FOR IMMEDIATE RELEASE: Feb. 24, 2023
CONTACT: Lynn Sutfin, 517-241-2112, SutfinL1@michigan.gov
MDHHS urges Michiganders to take precautions to prevent carbon monoxide poisoning during winter storm power outages
LANSING, Mich.- The Michigan Department of Health and Human Services (MDHHS) urges residents impacted by this week’s winter storm who are without power to stay safe when using gas-powered generators, kerosene or propane heaters or other alternative heating or power sources.
Such equipment can cause carbon monoxide (CO) poisoning when not used properly. CO is an invisible, tasteless, odorless gas formed when fuel is burned. The only way to tell if it is present is with a CO detector.
CO can build up to deadly levels within minutes in enclosed spaces. At high levels, CO can cause death within minutes. If you suspect you may be experiencing CO poisoning, or your CO detector alarm goes off, go outside immediately and THEN call 911. If you have more questions about CO poisoning, call the poison control center at 1-800-222-1222.
The National Syndromic Surveillance Program indicates a spike with 27 emergency department visits for CO poisoning throughout Michigan from Thursday, Feb. 23, through Friday, Feb. 24. Most of these visits were in Washtenaw and Wayne counties, with Allegan, Hillsdale, Jackson, Kalamazoo, Oakland and Van Buren counties reporting CO visits as well.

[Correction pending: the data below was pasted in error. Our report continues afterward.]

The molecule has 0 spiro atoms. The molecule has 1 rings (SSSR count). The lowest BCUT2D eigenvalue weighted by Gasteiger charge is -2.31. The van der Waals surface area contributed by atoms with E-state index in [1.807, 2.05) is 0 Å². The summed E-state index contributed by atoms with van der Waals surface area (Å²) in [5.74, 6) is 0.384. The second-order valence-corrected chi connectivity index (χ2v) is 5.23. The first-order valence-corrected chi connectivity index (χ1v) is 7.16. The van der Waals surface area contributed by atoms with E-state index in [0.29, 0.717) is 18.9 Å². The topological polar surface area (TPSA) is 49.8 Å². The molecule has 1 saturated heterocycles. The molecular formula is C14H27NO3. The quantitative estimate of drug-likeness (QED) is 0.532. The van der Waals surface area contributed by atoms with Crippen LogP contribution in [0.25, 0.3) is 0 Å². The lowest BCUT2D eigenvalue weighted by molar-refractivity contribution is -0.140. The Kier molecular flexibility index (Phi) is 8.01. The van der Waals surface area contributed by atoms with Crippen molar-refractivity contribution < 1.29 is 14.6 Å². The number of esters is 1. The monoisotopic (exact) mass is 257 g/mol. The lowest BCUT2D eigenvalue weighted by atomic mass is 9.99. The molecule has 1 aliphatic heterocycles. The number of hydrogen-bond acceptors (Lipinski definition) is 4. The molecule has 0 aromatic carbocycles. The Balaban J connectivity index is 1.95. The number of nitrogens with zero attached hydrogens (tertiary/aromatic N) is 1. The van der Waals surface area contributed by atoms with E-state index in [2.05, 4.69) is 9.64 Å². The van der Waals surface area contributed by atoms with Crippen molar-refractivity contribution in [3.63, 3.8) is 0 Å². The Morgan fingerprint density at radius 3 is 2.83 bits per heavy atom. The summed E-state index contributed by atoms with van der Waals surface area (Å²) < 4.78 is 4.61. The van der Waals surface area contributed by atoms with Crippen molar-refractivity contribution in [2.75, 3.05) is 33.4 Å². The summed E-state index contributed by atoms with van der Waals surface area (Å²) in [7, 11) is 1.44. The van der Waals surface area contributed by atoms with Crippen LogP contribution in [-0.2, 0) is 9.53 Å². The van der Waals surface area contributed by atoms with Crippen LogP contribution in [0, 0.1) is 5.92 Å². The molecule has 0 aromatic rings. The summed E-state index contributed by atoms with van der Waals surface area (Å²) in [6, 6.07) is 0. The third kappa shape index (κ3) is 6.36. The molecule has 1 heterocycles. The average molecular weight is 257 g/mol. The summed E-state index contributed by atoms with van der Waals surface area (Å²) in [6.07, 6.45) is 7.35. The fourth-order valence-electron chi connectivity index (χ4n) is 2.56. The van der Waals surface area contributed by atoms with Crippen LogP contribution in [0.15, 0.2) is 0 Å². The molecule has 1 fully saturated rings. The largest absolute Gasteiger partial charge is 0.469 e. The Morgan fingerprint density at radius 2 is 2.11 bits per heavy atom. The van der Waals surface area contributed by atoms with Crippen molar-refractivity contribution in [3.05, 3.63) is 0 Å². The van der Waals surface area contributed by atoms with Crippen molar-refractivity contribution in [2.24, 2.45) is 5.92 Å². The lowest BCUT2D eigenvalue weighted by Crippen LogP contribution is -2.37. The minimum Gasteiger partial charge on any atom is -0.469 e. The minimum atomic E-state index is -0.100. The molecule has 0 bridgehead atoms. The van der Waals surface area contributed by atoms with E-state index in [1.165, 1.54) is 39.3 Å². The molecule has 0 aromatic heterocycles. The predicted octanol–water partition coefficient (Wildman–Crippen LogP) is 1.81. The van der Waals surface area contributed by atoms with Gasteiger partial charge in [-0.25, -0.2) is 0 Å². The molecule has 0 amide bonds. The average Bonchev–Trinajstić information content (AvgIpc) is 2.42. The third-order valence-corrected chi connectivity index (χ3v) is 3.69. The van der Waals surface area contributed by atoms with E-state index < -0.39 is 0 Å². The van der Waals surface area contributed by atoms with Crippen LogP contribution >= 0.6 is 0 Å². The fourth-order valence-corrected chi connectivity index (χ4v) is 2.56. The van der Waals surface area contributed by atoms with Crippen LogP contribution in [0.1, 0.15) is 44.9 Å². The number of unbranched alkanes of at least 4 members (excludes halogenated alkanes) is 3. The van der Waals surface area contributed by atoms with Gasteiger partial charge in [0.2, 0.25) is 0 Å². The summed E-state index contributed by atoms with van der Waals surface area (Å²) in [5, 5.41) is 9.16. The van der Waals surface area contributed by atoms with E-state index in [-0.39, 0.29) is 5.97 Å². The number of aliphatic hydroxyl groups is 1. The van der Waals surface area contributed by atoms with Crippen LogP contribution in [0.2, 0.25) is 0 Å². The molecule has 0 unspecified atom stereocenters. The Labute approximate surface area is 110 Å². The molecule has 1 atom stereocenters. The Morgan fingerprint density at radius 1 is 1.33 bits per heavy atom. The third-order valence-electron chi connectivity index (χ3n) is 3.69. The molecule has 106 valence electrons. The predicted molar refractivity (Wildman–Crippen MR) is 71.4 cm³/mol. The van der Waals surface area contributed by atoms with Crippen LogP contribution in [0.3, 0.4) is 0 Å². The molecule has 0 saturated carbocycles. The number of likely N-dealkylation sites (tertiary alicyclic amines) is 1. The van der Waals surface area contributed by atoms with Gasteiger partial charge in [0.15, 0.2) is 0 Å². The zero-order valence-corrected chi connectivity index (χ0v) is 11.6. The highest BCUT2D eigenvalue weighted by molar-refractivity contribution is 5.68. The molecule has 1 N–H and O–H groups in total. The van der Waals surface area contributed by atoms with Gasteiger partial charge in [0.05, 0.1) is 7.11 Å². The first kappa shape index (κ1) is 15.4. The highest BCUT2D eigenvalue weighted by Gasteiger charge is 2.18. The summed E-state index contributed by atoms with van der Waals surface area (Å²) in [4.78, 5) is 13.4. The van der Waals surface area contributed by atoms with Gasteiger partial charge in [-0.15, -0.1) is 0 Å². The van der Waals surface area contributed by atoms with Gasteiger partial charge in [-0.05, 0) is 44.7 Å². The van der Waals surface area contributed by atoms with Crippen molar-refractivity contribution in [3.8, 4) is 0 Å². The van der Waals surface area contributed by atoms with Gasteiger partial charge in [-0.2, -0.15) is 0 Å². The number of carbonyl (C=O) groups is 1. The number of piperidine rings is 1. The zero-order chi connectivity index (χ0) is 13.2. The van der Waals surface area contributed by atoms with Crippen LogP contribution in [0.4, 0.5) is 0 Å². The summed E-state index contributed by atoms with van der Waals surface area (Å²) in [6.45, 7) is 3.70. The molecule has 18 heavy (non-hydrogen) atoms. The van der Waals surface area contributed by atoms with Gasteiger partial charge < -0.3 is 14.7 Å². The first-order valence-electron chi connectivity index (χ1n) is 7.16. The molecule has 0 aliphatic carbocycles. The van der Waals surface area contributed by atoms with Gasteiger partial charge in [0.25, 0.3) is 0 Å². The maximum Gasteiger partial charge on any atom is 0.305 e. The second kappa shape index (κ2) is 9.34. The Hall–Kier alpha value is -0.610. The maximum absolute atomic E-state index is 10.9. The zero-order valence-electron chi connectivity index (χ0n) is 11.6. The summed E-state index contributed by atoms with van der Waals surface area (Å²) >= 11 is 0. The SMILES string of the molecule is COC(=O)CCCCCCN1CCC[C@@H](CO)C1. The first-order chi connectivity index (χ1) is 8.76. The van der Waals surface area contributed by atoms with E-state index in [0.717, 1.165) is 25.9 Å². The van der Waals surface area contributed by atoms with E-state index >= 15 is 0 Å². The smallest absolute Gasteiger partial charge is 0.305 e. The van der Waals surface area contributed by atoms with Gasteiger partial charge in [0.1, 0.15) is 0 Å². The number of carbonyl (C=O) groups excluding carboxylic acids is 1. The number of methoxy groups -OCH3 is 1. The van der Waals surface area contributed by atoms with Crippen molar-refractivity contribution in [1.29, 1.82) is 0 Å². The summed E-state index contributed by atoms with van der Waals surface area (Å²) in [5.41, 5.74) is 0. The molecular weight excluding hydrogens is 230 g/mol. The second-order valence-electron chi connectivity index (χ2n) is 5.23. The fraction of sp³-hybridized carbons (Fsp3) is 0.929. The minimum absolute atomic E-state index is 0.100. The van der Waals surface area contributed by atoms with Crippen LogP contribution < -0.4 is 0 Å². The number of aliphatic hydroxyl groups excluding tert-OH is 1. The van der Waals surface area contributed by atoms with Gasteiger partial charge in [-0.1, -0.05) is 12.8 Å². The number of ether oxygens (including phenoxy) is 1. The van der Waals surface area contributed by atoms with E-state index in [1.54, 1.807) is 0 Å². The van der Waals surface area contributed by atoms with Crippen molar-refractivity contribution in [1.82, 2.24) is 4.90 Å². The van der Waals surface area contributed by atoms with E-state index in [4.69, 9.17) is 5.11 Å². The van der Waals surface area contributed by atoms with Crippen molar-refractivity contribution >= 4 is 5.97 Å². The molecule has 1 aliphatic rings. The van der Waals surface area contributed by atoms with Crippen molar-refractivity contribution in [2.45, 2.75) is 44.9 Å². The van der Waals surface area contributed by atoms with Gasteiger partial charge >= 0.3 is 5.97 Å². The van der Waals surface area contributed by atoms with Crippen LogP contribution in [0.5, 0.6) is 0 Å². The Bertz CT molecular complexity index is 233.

Warning signs of carbon monoxide poisoning include flu-like symptoms such as headache, nausea, vomiting, dizziness, drowsiness and confusion, but not a fever. CO poisoning can lead to coma and in extreme cases death. To prevent CO poisoning when the power is out:
- Generators should be run at a safe distance (at least 20 feet) from the home. Never run a generator in the home, garage or right next to windows or doors.
- Never run a gasoline or propane heater or a grill (gas or charcoal) inside the home or in an unventilated garage. Any heating system that burns fuel produces CO.
- Never run a car in an enclosed space. If a vehicle is running, you must have a door open to the outside.
- Place a carbon monoxide detector in the hallway, outside bedrooms in all sleeping areas.
Additional preventive tips residents should follow if the power is out for an extended period of time:
- Discard any potentially hazardous food (meat, dairy, eggs, cut melons and cooked vegetables) that has been above 41º F for four hours or more, reached a temperature of 45º F or higher for any length of time or has an unusual color, odor or texture.
- Wear layers of clothing to help keep in body heat.
- Avoid downed power lines and use electric tools and appliances safely to prevent electrical shock.
Additional carbon monoxide poisoning and poisoning prevention information is available at the following sites:
MDHHS CO Poisoning Resources:
The Centers for Disease Control and Prevention also has a series of resources related to heat-related illness and CO poisonings: